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The Daily Utah Chronicle

The University of Utah's Independent Student Voice

The Daily Utah Chronicle

The University of Utah's Independent Student Voice

The Daily Utah Chronicle

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Hall of Fame recognition for Sloan still overdue

By Nick Pappas

Jerry Sloan is a hard guy to figure out.

He talks with the drawl of a farmer, as if he’d be more comfortable with a piece of straw hanging out of his mouth. He’s not suave and GQ like Pat Riley. He’s the polar opposite of Phil Jackson8212;he probably thinks a “Zen Master” is a brand of washing machine.

But with all those coaches, the common factor is winning8212;and Sloan wins in droves.

He has brought wins to small-market Utah for 20 years and his consistency recently put him in the Hall of Fame alongside names such as Jackson, Riley, Larry Brown and Red Auerbach.

More than 1,000 wins and 20 years with one franchise8212;think about that. I was still wetting the bed when Sloan took the reins.

There are many students here who weren’t even born when Sloan first yelled his gravelly yell and pointed at referees on Utah’s home floor. Young Jazz fans who grew up in the suburbs surrounded by the Wasatch Mountains have never known a life without Sloan on the sidelines.

Since he was hired in 1988, there have been 227 coaching changes in the NBA. Every other team has changed coaches at least twice.

Sure, he’s never won the Coach of the Year, but then again, most of those who display the trophy on their mantle have already been fired.

There are a hundred stories out there juggling gaudy numbers8212;123 different Jazz players coached, 17 consecutive winning seasons, 18 playoff appearances8212;but it’s still not enough to silence the critics.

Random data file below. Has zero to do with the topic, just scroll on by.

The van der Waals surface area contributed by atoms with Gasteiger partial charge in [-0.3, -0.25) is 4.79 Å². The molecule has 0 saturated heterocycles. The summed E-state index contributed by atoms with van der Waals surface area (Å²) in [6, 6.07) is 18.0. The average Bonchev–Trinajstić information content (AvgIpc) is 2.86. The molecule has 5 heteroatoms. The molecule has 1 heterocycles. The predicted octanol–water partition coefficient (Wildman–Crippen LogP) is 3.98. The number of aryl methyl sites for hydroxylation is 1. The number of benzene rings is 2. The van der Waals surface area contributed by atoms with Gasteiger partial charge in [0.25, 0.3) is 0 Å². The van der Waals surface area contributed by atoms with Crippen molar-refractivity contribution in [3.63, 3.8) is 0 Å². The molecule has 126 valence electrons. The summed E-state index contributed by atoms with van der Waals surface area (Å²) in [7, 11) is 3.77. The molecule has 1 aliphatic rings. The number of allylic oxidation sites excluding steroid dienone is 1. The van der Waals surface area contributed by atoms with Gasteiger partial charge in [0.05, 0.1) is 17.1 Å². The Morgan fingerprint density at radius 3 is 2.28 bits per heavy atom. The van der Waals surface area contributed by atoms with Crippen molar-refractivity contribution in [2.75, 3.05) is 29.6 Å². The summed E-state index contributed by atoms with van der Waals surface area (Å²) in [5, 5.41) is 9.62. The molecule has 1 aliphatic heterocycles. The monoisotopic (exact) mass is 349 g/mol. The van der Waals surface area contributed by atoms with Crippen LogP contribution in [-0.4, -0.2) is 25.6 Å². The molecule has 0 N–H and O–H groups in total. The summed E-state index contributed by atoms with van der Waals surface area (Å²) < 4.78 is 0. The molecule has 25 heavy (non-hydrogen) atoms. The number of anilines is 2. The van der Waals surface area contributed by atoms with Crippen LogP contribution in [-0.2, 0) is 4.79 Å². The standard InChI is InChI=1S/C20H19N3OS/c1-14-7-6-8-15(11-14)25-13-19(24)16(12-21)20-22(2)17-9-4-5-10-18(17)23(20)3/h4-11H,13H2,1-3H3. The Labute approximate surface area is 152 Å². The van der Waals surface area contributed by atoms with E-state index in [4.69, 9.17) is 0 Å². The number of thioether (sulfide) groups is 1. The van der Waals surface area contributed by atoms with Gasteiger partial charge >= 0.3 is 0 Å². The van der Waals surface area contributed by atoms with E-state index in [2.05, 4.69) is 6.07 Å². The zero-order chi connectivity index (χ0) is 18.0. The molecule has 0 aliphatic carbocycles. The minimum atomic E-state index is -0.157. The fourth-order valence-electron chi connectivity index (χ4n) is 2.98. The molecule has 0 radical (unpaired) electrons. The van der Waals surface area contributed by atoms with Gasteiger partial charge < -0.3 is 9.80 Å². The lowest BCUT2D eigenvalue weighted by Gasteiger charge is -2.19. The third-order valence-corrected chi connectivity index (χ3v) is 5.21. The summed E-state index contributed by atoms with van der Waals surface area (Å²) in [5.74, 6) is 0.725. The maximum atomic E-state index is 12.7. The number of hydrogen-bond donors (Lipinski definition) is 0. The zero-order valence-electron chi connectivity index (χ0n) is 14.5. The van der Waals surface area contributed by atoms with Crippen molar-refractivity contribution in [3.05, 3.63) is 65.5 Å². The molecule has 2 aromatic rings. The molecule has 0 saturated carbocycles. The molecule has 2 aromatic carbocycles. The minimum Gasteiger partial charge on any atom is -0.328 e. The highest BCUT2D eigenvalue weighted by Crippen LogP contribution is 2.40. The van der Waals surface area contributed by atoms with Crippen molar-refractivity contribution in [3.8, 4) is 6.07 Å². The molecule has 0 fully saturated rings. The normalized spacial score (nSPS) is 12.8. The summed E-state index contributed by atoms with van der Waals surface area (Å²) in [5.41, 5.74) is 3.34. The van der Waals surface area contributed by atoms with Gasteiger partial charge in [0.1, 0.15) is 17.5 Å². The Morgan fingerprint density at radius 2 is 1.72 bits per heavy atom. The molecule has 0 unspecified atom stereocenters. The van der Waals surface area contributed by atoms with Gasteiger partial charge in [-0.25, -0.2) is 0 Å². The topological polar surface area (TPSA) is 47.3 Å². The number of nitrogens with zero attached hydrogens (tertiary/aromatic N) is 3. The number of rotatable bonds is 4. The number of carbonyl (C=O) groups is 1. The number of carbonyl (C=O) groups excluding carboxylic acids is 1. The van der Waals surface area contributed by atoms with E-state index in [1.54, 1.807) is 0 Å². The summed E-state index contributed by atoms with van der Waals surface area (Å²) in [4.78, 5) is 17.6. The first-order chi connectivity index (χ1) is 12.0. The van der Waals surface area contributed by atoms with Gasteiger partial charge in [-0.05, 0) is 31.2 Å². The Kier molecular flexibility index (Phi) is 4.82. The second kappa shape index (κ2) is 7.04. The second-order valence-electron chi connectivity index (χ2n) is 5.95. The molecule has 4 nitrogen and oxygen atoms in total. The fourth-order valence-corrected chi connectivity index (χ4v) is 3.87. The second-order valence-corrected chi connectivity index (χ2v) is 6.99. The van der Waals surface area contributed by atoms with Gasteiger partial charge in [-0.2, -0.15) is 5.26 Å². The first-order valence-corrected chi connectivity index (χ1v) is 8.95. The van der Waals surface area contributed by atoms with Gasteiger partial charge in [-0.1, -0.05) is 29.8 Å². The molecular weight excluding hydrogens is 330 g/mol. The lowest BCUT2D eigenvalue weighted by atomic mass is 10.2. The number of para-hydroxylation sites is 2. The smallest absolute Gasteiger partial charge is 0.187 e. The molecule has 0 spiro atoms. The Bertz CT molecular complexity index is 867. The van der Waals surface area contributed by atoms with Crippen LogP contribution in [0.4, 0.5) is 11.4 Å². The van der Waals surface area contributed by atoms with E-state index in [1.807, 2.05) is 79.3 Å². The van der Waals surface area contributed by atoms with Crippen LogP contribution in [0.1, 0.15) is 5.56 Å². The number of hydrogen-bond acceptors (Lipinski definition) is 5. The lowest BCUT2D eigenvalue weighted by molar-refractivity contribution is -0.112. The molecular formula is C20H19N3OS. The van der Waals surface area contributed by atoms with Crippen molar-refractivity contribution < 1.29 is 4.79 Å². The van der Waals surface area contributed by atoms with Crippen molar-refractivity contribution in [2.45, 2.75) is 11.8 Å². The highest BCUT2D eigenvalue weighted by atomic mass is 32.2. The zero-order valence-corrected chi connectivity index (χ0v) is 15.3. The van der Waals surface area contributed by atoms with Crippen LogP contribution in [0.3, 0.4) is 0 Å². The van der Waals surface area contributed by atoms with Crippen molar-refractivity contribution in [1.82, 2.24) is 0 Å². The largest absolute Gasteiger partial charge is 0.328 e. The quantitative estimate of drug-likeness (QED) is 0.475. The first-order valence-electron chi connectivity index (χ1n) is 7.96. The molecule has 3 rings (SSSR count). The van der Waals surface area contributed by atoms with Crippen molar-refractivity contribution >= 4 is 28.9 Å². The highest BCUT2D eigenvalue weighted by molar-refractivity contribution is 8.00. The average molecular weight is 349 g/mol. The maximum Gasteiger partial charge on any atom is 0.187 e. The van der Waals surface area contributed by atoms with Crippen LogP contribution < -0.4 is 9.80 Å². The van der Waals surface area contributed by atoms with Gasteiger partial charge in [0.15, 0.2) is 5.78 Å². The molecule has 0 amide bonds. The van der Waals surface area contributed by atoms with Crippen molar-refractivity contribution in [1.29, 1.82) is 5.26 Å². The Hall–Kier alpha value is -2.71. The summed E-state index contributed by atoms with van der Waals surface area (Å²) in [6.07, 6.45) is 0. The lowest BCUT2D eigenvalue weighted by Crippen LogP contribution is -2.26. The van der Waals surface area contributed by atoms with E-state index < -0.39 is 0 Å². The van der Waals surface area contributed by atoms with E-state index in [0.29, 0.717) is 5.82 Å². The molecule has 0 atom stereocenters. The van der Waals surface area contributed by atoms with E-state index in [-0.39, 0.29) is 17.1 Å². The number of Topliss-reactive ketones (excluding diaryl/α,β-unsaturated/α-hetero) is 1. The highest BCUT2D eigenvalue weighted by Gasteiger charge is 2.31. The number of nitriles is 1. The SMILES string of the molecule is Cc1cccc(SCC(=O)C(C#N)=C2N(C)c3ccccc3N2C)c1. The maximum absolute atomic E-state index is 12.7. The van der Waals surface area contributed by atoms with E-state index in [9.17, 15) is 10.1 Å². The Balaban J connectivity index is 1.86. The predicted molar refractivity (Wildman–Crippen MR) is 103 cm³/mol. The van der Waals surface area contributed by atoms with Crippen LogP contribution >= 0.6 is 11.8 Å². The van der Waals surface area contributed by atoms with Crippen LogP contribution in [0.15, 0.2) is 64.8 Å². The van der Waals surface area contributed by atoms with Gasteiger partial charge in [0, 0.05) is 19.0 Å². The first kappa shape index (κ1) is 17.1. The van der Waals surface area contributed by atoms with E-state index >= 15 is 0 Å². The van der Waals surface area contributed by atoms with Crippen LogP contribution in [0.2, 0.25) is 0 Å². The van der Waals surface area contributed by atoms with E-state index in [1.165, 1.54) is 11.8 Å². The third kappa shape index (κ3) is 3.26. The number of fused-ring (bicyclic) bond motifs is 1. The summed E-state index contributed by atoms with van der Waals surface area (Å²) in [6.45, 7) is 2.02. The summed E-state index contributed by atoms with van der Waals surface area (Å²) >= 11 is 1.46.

I would call myself an educated fan. There isn’t a team that I watch with a logic blindfold like many rabid fans. I’m not a fan who believes the team can win a championship this year. I think Deron Williams is better than Chris Paul, but I wouldn’t put him on the level of, say, our Lord and Savior.

Still, I will stand by the crazy old coach until he falls dead on the hardwood. His critics, though, think consistent winning seasons isn’t nearly enough.

Here is just a sampling of comments from The Salt Lake Tribune message boards:

“Sloan’s offense is predictable and ineffective. Sloan is stuck in his ways and is willing to unchange.” (Is unchange a word?)

“He will always be able to get into the playoffs, but he will never win a title. I don’t hate Jerry, but Jazz fans deserve better.”

“He is slipping mentally and should ride his tractor into the sunset.”

Whenever armchair coaches take their chairs out of reclining position and harp on Sloan, I will always go back to 2003-2004. ESPN predicted the Jazz would have the worst season in NBA history.

Yes, worse than the 1972 Philadelphia 76ers, who went 9-73.

The starters were Andrei Kirilenko, Greg Ostertag, Tom Gugliotta, Gordan Giricek and Carlos Arroyo.

Stockton and Malone disappeared from the previous year, five other players hit the road and the rest were the nasty leftovers from the offseason barbecue. The Jazz finished 42-40. The one thing that remained constant was Jerry Sloan.

Hand the 2003-2004 Jazz team to the “Zen Master” and he would meditate his way to a 30-win season. Force that roster on any coach in the league and he would have been booted by December. For that season alone, Sloan deserves to be in the Hall of Fame.

Critics cry championships, but only seven cities have won a championship in the past 20 years. Every other market has had to go through terrible seasons, multiple coaches and inconsistent play.

Given the choice, I would take 20 years of contention. Count your blessings for Jerry Sloan.

Without him, there would be no Utah Jazz.

[email protected]

Nick Pappas

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